New Delhi (Sputnik): In recent days, the peace process in Afghanistan has witnessed some hopeful moments. Last week's conference in Moscow was attended by delegations from 12 countries as well as the Afghan Taliban and representatives of Afghan Peace Council, initiating the creation of an environment conducive for direct dialogue between the government, the Taliban, and other social and political circles of the country. India also participated in the Moscow format talks, though unofficially, in what can be seen as a clear departure from its long-held stance that the Afghan peace process should be Afghan-led. In this backdrop, Sputnik spoke to K P Fabian, a retired officer of the Indian Foreign Service. He was Ambassador to Italy and Permanent Representative to the United Nations. His book 'Commonsense on War on Iraq' was published in 2003 and was popular with readers especially interested in West Asian studies.
K P Fabian: Moscow has taken a constructive step in arranging for the talks.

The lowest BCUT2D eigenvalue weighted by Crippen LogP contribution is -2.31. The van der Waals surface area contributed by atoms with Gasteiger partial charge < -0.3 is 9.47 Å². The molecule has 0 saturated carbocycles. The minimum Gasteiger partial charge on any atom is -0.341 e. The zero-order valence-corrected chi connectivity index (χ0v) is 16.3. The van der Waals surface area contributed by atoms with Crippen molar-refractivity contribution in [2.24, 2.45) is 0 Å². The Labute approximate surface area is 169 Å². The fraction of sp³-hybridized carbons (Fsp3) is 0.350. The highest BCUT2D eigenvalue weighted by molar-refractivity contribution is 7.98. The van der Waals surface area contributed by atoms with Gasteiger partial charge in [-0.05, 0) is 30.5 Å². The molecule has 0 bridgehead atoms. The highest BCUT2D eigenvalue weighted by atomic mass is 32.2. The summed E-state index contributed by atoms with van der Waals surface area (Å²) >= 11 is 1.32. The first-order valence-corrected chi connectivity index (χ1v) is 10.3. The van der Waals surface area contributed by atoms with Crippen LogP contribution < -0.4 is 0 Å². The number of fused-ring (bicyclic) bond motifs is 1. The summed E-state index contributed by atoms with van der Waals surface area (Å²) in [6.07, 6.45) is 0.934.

It is incumbent on responsible leadership to replace civil war with frank and open talks between the warring parties in the presence of outside powers who either seek a cease-fire followed by political negotiations or have been supplying fuel to the conflict.
The powers that may fall into either of the two categories mentioned.
Sputnik: What is your opinion on India participating in the talks in a clear departure from its conventional position on Taliban. Do you see a more active role for India in the future?
It would have been better if India had actively participated. Indian policymakers have for a long-held to the erroneous position that the US will successfully fight the Taliban and make them surrender. India is slowly waking up to ground realities.
Sputnik: The Taliban seems to be adamant on its position that US troops must withdraw first for the talks to be productive. What is your view on the future of the Afghan peace talks?
K P Fabian: The Taliban will continue to insist and the US will withdraw.
In fact, the US has started to withdraw mentally. It will be good for Afghanistan, the region, and the US if its military withdraws completely as early as possible.
The goal should be to induct the Taliban into a democratic process, however difficult the prospects of democracy might appear.
The views and opinions expressed by in this article are solely those of the speakers and do not necessarily reflect Sputnik's position.